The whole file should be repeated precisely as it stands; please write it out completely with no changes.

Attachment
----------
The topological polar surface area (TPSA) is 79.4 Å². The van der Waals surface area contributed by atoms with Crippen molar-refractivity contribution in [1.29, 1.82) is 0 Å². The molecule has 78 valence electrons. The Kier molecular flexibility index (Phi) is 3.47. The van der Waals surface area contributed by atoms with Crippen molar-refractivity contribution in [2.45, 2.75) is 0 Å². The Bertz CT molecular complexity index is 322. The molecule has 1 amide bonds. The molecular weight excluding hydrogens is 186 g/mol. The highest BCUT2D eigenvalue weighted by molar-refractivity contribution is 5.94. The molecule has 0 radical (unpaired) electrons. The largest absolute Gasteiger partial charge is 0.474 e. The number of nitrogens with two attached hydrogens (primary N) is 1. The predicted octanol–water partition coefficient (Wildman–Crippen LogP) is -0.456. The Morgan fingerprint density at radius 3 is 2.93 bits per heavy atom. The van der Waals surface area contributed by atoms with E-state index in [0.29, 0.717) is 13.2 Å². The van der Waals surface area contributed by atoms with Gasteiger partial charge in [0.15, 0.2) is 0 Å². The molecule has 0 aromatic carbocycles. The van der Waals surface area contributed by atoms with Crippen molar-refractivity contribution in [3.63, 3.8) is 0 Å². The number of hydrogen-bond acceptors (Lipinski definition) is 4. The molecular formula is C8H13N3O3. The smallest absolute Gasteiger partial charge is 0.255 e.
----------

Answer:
The topological polar surface area (TPSA) is 79.4 Å². The van der Waals surface area contributed by atoms with Crippen molar-refractivity contribution in [1.29, 1.82) is 0 Å². The molecule has 78 valence electrons. The Kier molecular flexibility index (Phi) is 3.47. The van der Waals surface area contributed by atoms with Crippen molar-refractivity contribution in [2.45, 2.75) is 0 Å². The Bertz CT molecular complexity index is 322. The molecule has 1 amide bonds. The molecular weight excluding hydrogens is 186 g/mol. The highest BCUT2D eigenvalue weighted by molar-refractivity contribution is 5.94. The molecule has 0 radical (unpaired) electrons. The largest absolute Gasteiger partial charge is 0.474 e. The number of nitrogens with two attached hydrogens (primary N) is 1. The predicted octanol–water partition coefficient (Wildman–Crippen LogP) is -0.456. The Morgan fingerprint density at radius 3 is 2.93 bits per heavy atom. The van der Waals surface area contributed by atoms with E-state index in [0.29, 0.717) is 13.2 Å². The van der Waals surface area contributed by atoms with Gasteiger partial charge in [0.15, 0.2) is 0 Å². The molecule has 0 aromatic carbocycles. The van der Waals surface area contributed by atoms with Crippen molar-refractivity contribution in [3.63, 3.8) is 0 Å². The number of hydrogen-bond acceptors (Lipinski definition) is 4. The molecular formula is C8H13N3O3. The smallest absolute Gasteiger partial charge is 0.255 e.